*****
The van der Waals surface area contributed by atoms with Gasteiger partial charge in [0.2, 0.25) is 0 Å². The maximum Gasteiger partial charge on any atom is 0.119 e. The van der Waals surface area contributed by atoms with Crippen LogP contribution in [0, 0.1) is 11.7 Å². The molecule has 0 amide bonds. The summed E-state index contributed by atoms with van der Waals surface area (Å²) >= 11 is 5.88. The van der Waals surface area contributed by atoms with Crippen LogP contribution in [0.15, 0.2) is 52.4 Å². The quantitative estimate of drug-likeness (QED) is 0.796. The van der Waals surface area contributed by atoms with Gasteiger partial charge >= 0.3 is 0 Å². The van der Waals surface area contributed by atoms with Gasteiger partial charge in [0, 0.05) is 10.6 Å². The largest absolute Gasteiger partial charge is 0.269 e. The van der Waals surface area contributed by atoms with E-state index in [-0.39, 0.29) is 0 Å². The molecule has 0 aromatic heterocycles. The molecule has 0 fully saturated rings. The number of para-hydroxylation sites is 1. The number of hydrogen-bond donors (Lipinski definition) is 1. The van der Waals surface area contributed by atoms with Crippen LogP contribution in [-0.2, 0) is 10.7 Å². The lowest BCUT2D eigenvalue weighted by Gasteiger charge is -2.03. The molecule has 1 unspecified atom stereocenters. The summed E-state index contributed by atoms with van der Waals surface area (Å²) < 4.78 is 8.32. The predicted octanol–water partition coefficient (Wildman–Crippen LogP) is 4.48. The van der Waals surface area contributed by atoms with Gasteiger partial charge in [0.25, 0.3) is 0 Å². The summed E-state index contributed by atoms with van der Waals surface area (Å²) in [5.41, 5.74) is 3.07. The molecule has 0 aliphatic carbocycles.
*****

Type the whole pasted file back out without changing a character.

The van der Waals surface area contributed by atoms with Gasteiger partial charge in [0.2, 0.25) is 0 Å². The maximum Gasteiger partial charge on any atom is 0.119 e. The van der Waals surface area contributed by atoms with Crippen LogP contribution in [0, 0.1) is 11.7 Å². The molecule has 0 amide bonds. The summed E-state index contributed by atoms with van der Waals surface area (Å²) >= 11 is 5.88. The van der Waals surface area contributed by atoms with Crippen LogP contribution in [0.15, 0.2) is 52.4 Å². The quantitative estimate of drug-likeness (QED) is 0.796. The van der Waals surface area contributed by atoms with Gasteiger partial charge >= 0.3 is 0 Å². The van der Waals surface area contributed by atoms with Gasteiger partial charge in [0, 0.05) is 10.6 Å². The largest absolute Gasteiger partial charge is 0.269 e. The van der Waals surface area contributed by atoms with E-state index in [-0.39, 0.29) is 0 Å². The molecule has 0 aromatic heterocycles. The molecule has 0 fully saturated rings. The number of para-hydroxylation sites is 1. The number of hydrogen-bond donors (Lipinski definition) is 1. The van der Waals surface area contributed by atoms with Crippen LogP contribution in [-0.2, 0) is 10.7 Å². The lowest BCUT2D eigenvalue weighted by Gasteiger charge is -2.03. The molecule has 1 unspecified atom stereocenters. The summed E-state index contributed by atoms with van der Waals surface area (Å²) < 4.78 is 8.32. The predicted octanol–water partition coefficient (Wildman–Crippen LogP) is 4.48. The van der Waals surface area contributed by atoms with Gasteiger partial charge in [0.25, 0.3) is 0 Å². The summed E-state index contributed by atoms with van der Waals surface area (Å²) in [5.41, 5.74) is 3.07. The molecule has 0 aliphatic carbocycles.